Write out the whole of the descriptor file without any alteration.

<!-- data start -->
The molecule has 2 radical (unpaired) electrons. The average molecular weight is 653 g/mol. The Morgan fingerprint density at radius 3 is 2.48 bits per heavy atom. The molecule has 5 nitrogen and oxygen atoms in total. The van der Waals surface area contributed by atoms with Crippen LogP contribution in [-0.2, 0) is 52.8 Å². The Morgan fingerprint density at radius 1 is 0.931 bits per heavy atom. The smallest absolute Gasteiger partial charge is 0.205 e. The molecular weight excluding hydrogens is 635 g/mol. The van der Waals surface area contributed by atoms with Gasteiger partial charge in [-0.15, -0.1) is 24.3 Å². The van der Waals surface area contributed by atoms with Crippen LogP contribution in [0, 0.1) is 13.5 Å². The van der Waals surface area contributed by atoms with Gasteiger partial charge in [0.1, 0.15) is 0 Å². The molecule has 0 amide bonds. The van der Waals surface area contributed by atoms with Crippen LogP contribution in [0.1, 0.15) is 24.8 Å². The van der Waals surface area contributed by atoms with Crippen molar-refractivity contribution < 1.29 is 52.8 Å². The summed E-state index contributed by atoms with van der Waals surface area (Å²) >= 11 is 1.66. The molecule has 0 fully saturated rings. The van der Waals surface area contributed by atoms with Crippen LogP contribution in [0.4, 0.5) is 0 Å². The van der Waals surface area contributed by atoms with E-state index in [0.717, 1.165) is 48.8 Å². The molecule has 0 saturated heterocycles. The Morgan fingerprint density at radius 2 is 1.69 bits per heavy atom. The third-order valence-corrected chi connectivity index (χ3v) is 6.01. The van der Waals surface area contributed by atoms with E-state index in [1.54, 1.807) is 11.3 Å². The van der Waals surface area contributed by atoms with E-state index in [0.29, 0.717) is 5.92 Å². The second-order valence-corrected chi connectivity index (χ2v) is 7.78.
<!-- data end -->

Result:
The molecule has 2 radical (unpaired) electrons. The average molecular weight is 653 g/mol. The Morgan fingerprint density at radius 3 is 2.48 bits per heavy atom. The molecule has 5 nitrogen and oxygen atoms in total. The van der Waals surface area contributed by atoms with Crippen LogP contribution in [-0.2, 0) is 52.8 Å². The Morgan fingerprint density at radius 1 is 0.931 bits per heavy atom. The smallest absolute Gasteiger partial charge is 0.205 e. The molecular weight excluding hydrogens is 635 g/mol. The van der Waals surface area contributed by atoms with Gasteiger partial charge in [-0.15, -0.1) is 24.3 Å². The van der Waals surface area contributed by atoms with Crippen LogP contribution in [0, 0.1) is 13.5 Å². The van der Waals surface area contributed by atoms with Gasteiger partial charge in [0.1, 0.15) is 0 Å². The molecule has 0 amide bonds. The van der Waals surface area contributed by atoms with Crippen LogP contribution in [0.1, 0.15) is 24.8 Å². The van der Waals surface area contributed by atoms with Crippen molar-refractivity contribution < 1.29 is 52.8 Å². The summed E-state index contributed by atoms with van der Waals surface area (Å²) >= 11 is 1.66. The molecule has 0 fully saturated rings. The van der Waals surface area contributed by atoms with Crippen LogP contribution in [0.4, 0.5) is 0 Å². The van der Waals surface area contributed by atoms with E-state index in [0.717, 1.165) is 48.8 Å². The molecule has 0 saturated heterocycles. The Morgan fingerprint density at radius 2 is 1.69 bits per heavy atom. The third-order valence-corrected chi connectivity index (χ3v) is 6.01. The van der Waals surface area contributed by atoms with E-state index in [1.54, 1.807) is 11.3 Å². The van der Waals surface area contributed by atoms with E-state index in [0.29, 0.717) is 5.92 Å². The second-order valence-corrected chi connectivity index (χ2v) is 7.78.